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The Role Of Sex-Differentiated Variations In Microbiota, Stress Hormones, Antioxidants, And Neuroimmune Responses In Relation To Social Interaction Impairment In A Rodent Model Of Autism

Conference:  Autism. Challenges & Solutions

Journal: Emirati Journal of Future Medicine and Science

Publication Date: Vol 1 Issue 1

Keywords:  Autism, Disorder, Early Intervention, Genetic Factors, Conditions, Adaptive Skills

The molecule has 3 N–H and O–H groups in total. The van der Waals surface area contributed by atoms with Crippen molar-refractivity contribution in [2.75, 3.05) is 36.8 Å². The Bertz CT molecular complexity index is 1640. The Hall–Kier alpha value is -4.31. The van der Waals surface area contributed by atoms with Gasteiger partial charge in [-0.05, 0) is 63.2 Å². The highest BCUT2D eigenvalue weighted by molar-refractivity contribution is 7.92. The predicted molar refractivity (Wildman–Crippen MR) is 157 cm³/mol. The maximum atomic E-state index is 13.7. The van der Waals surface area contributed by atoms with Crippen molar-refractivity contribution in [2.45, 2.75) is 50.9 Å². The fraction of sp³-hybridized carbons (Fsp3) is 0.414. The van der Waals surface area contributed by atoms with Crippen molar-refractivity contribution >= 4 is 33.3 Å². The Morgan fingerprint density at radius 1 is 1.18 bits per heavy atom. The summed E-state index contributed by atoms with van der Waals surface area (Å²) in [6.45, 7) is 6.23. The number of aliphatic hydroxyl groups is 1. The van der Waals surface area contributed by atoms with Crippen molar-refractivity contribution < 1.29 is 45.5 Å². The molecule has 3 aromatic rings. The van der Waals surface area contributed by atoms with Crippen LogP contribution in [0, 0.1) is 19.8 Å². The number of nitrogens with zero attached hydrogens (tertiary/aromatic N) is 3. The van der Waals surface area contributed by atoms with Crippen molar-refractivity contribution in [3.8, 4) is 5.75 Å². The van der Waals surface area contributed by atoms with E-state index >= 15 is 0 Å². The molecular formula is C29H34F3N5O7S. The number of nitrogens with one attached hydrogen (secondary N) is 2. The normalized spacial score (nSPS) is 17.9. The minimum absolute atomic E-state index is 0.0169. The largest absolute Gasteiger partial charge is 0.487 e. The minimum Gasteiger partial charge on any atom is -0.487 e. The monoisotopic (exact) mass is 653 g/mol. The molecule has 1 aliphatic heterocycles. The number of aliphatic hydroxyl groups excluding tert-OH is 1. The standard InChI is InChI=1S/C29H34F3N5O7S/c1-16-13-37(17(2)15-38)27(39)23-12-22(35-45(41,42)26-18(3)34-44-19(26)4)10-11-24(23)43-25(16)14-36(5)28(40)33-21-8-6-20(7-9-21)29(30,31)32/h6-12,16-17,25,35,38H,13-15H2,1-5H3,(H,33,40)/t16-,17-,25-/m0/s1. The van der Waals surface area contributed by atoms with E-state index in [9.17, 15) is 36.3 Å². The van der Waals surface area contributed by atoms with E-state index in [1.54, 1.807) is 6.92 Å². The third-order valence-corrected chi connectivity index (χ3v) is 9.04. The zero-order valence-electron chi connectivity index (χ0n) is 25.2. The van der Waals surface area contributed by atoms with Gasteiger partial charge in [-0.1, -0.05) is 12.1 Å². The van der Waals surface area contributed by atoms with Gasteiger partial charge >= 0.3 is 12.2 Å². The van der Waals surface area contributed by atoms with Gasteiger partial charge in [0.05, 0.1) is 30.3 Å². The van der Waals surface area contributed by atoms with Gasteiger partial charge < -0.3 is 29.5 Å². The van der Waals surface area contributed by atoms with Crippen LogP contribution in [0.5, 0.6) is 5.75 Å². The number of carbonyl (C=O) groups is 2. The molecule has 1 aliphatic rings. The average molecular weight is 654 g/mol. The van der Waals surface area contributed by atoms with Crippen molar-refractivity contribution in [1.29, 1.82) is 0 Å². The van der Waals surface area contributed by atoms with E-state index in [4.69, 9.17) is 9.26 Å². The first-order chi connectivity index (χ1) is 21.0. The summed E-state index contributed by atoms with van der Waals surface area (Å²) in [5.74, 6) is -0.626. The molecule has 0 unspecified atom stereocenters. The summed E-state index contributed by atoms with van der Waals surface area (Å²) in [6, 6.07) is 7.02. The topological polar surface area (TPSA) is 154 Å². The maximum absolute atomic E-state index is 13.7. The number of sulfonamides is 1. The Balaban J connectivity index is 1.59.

Autism spectrum disorder (ASD) is a neurodevelopmental disorder (NDD) that presents a male bias particularly regarding the prevalence, with a ratio of up to four males to one female. However, the mechanisms underlying such male susceptibility have not been fully elucidated. In our study, we used a well-established propionic acid (PPA) rodent model of autism to study sex differences in microbiota, stress hormones, antioxidants’ status, and the neuroimmune response that may contribute to increasing the risk of autism in males. An equal number of both sexes of Sprague Dawley rats were divided into two groups, the control group (received normal saline), and the PPA-treated group (received PPA; 250 mg/kg). Fecal samples were collected once a week throughout the study. A three-chambered social test was performed to test social interaction in both sexes. The Animals were euthanized at the end of the study and the brain samples were collected directly. Biomarkers related to microbiota (total bacteria, total fungi, Clostridium cluster IV, Clostridium perfringens) were measured in animals’ feces. Selected biomarkers representing oxidative stress (glutathione (GSH), glutathione S-transferase (GST), ascorbic acid (AA), malondialdehyde (MDA)), stress hormones (adrenocorticotropin (ACTH), corticosterone), cytokines (Interleukin-6 (IL-6), Interleukin-10 (IL-10), Interferon gamma (IFNγ)), and oxytocin were analyzed in the brain homogenates of animals. The results revealed less social interaction in PPA-male treated animals than PPA- treated females. In addition, PPA- treated male animals had a significantly increased abundance of fecal C. perfringens with a concomitant decrease in Clostridium cluster IV. Female rats showed higher immune tolerance to PPA neurotoxicity. These findings reflect the protective role of female gut microbiota composition, contributing to early intervention strategies that might help to control the increasing prevalence of this disorder.

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